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I need to rebuild the clustered index of the table that has more then 1.6 millions rows, more then 20 non-clustered indexes and 80 columns in order to reclaim space after two NVARCHAR(MAX) columns were deleted.

I have try using the following command:

ALTER INDEX [PK_A] ON [dbo].[B] REBUILD PARTITION = ALL 
WITH (PAD_INDEX = OFF, STATISTICS_NORECOMPUTE = OFF, SORT_IN_TEMPDB = OFF, ONLINE = OFF, ALLOW_ROW_LOCKS = ON, ALLOW_PAGE_LOCKS = ON, FILLFACTOR = 80)
GO

and using DBCC CLEANTABLE command.

In both cases it takes more then 19 hours. Is there a way to optimize the clustered index rebuild operation?

  • 1
    Are you saying your main purpose of rebuilding index is to reclaim space not reduce fragmentation ? Its not guaranteed you can reclaim space I am not sure whether it will do it – Shanky Jan 12 '15 at 17:16
  • Yes, that is the main purpose. It is working. For now, I am testing this on local databases, and I want to reduce the execution time before doing this on produciton. – gotqn Jan 12 '15 at 21:24
  • You could consider rebuilding index by index instead of all at once. (Or dropping a lot of those 20 indexes and re-creating them one by one.) Are 20 non-clustered indexes really necessary? While that is well below the enforced limit, it seems excessive to me. Also I assume you have chosen to not sort in tempdb for a reason, and to perform the rebuild offline as well? – Aaron Bertrand Jan 12 '15 at 21:52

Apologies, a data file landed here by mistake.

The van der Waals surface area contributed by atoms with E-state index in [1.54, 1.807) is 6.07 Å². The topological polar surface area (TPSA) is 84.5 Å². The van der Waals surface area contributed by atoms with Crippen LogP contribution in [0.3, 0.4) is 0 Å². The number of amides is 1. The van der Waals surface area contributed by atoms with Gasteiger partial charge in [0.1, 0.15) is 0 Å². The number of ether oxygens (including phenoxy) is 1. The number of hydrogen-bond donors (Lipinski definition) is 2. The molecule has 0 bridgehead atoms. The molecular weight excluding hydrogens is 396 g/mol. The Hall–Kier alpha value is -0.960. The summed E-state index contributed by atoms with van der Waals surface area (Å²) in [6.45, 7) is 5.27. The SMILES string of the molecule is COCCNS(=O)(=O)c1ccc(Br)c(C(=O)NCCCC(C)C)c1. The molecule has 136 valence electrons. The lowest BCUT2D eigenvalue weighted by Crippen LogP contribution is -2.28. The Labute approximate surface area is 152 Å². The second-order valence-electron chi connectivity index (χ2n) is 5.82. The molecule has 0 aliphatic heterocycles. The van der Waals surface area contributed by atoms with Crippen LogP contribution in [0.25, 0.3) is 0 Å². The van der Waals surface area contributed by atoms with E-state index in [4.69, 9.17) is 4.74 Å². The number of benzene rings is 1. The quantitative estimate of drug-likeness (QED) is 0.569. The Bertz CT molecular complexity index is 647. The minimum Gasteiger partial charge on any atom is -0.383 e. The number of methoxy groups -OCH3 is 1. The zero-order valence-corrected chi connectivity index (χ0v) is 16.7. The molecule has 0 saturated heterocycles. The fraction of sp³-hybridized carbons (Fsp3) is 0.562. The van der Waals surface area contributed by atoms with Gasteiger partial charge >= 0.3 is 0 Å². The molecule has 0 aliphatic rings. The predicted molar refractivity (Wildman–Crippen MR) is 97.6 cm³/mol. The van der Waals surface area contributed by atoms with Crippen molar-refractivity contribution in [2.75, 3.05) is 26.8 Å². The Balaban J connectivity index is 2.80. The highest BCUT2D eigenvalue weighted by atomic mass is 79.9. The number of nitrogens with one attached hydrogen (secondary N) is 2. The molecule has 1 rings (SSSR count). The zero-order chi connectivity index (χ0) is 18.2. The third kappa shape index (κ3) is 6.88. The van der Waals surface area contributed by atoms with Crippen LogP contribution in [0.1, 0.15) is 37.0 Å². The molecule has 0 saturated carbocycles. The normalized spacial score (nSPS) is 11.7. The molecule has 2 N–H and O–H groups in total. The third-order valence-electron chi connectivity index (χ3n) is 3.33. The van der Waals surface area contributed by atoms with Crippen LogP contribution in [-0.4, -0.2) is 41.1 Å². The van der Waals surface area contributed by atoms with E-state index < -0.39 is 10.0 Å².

• It's very old design. I have reduced the indexes in fact(originally over 30). Is PARTITION = ALL option rebuilding all of them? If I rebuild only the clustered index aren't the non clustered indexes updated only? I can try this - disable or drop the non-clustered indexes, rebuild the clustered index and then recreated the non-clustered indexes. – gotqn Jan 12 '15 at 21:59
  • @gotqn sorry, I didn't look closely enough at the actual statement, I saw ALL and assumed you were rebuilding all indexes. In any case, my question is still valid - just because it's an old design does not mean all those 20 indexes are still being used in today's workloads. – Aaron Bertrand Jan 12 '15 at 22:07

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